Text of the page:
Americans for Tax Reform announced a new project designed to counter activist investors who have passed resolutions potentially damaging to gun companies and other corporations as a means of achieving a political goal.
"ATR feels there is a need to protect the long-term interests of small investors and pension fund beneficiaries from activist shareholders, proxy advisory firms and Washington proposals that use financial institutions as the venue to enact the social and political agenda of few, that cannot be accomplished through the legislative process," James Setterlund, executive director of the newly formed Shareholder Advocacy Forum, told the Washington Free Beacon. "The Shareholder Advocacy Forum will provide a voice for these shareholders and hold executives and directors accountable when they prioritize activist proposals ahead of their fiduciary responsibility."
Publicly traded gun manufacturers have been a recent target of these investors. Smith & Wesson’s parent company was recently forced to conduct a study about the viability of "smart guns" and the reputation risks of selling firearms despite the company opposing the move.
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"Today's report complies with a Resolution that was passed by a small percentage of our shareholders in September," American Outdoor Brands told the Free Beacon in February. "Despite the fact that the Resolution was put forward by parties whose interests were not aligned with those of our customers, or those of our shareholders seeking true risk mitigation and value creation, the report represents our good faith effort and investment of company resources. Its contents demonstrate that our reputation with our customers for protecting their Second Amendment rights, and our ability to manufacture the high-quality firearms they want to purchase, are paramount to sustaining and growing our market share and stockholder value."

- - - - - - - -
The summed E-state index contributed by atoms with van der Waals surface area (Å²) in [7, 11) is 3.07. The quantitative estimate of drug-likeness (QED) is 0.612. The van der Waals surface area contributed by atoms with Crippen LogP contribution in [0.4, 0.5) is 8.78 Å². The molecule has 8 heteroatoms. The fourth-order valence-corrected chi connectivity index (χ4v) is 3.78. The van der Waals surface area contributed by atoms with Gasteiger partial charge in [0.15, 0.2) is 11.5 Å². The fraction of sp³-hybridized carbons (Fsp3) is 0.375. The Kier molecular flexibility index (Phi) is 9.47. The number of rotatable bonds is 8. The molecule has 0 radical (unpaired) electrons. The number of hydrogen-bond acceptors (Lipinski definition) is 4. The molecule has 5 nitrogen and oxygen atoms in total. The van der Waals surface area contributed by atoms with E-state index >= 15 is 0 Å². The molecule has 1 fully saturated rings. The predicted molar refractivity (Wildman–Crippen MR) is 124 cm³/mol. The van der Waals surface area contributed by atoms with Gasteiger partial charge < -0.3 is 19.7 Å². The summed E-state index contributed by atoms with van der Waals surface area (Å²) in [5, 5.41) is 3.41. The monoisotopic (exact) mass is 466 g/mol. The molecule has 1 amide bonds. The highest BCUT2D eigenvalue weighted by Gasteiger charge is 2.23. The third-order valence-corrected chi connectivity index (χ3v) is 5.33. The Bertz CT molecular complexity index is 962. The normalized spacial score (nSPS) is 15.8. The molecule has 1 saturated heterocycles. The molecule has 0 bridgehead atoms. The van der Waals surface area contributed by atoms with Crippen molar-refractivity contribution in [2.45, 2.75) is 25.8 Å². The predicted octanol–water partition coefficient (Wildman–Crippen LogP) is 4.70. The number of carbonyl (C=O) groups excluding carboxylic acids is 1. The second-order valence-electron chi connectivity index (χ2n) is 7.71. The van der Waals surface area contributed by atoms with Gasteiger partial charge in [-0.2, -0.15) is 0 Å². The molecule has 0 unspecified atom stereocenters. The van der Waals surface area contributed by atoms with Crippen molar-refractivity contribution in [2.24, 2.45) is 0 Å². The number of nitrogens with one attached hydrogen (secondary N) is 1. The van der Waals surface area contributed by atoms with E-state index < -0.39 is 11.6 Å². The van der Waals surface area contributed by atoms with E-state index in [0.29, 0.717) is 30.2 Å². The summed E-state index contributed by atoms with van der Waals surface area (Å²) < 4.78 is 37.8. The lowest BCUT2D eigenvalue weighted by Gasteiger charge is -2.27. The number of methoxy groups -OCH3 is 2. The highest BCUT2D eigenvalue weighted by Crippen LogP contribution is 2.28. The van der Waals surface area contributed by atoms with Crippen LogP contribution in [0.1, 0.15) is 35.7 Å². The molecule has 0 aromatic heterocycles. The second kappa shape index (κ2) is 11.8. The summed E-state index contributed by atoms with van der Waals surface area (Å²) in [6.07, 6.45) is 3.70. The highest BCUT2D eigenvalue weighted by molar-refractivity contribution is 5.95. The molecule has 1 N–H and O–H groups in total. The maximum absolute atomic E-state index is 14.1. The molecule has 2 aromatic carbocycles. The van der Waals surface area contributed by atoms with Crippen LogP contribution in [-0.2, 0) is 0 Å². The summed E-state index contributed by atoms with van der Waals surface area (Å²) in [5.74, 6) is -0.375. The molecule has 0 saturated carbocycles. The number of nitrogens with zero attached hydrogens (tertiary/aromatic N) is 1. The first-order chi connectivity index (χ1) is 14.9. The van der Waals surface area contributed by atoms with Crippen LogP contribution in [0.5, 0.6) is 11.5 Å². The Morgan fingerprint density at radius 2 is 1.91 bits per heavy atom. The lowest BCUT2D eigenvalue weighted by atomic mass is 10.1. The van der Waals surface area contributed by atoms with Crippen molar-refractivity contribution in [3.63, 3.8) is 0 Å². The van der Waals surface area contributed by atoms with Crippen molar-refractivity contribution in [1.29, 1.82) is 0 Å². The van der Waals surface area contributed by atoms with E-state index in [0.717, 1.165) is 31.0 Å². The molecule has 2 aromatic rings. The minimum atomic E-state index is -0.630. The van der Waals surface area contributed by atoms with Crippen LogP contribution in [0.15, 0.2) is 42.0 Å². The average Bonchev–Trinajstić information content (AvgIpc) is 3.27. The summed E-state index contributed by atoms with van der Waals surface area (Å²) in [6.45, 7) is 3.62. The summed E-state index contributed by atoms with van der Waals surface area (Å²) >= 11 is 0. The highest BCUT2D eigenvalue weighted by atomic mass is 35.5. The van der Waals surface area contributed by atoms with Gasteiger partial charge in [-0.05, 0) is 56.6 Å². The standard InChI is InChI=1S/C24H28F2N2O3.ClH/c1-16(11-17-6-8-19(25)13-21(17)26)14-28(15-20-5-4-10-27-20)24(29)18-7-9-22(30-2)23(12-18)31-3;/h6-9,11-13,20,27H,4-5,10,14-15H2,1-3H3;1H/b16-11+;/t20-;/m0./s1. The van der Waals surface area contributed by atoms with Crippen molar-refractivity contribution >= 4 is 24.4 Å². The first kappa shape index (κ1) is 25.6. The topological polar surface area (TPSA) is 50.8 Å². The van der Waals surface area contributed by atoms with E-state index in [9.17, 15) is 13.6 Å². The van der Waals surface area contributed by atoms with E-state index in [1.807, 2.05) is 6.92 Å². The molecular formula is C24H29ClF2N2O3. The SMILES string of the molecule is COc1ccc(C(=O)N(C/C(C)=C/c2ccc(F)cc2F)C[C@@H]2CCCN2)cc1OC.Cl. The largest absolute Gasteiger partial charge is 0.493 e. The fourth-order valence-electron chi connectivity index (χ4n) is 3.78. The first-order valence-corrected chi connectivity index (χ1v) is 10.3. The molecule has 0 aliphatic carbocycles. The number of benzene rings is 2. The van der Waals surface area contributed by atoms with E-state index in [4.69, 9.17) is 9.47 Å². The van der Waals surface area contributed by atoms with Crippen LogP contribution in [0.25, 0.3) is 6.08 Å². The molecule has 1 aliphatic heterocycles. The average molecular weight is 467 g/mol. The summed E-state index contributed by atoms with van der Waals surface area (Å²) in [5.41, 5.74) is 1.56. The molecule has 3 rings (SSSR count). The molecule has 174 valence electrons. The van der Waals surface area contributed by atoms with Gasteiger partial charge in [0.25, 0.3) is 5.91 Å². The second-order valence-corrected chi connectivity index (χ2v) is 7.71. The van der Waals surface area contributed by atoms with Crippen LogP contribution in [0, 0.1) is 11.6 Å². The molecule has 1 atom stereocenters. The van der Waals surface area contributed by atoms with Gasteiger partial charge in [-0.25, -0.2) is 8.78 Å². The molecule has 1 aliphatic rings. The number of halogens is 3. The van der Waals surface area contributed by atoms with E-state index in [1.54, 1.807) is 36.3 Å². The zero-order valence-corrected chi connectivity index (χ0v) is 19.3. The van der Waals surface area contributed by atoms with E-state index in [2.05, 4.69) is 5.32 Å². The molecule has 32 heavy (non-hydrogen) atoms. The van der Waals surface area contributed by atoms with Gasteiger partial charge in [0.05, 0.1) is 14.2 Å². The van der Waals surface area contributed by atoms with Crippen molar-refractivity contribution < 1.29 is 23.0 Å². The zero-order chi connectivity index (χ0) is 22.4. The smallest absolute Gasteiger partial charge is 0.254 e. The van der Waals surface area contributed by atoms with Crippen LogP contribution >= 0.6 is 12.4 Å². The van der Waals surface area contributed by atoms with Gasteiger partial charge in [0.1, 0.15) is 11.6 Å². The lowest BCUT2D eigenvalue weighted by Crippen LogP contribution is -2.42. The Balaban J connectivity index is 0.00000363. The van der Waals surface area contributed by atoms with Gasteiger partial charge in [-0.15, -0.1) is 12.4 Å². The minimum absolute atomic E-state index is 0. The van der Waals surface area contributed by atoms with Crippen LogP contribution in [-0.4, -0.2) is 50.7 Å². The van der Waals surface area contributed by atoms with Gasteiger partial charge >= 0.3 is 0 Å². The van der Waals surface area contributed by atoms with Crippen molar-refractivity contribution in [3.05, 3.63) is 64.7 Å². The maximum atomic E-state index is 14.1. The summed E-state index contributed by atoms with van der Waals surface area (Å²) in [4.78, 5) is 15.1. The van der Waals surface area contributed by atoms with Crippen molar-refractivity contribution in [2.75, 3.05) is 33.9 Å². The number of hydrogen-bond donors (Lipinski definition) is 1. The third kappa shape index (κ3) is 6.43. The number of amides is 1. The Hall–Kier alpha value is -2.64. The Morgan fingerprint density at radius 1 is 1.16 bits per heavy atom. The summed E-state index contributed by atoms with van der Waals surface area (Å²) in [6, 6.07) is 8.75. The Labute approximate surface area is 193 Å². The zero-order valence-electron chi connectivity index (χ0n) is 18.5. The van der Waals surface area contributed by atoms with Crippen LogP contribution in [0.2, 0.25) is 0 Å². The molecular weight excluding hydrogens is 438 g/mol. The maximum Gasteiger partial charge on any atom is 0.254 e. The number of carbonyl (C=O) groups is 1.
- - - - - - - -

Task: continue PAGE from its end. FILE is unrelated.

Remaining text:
The study ultimately found "smart guns" were not a viable product and consumers don't blame the gun company for crimes committed with its products by a third party.
The group who forced the report is called the Adrian Dominican Sisters, a small group of about 600 women who decry "easy access to guns" as responsible for gun crimes. It has targeted gun groups as well as a range of other companies by becoming marginal shareholders in order to offer resolutions in line with its political beliefs.
"When I say that I've always been interested in social justice, it isn't just to know about it and be aware of it, but to bring about change and bring about justice," Sister Judy Byron, a spokesperson for the group, told NBC News. "We're looking to change the system."
Instead of being responsible to the company's shareholders, Byron said she wants the company to be held responsible for gun crimes.
"I think it can't just be about their fiduciary responsibility, but what is their responsibility to society? The costs of gun violence, the loss of life, all the expense to our health care system," she told BuzzFeed in 2018.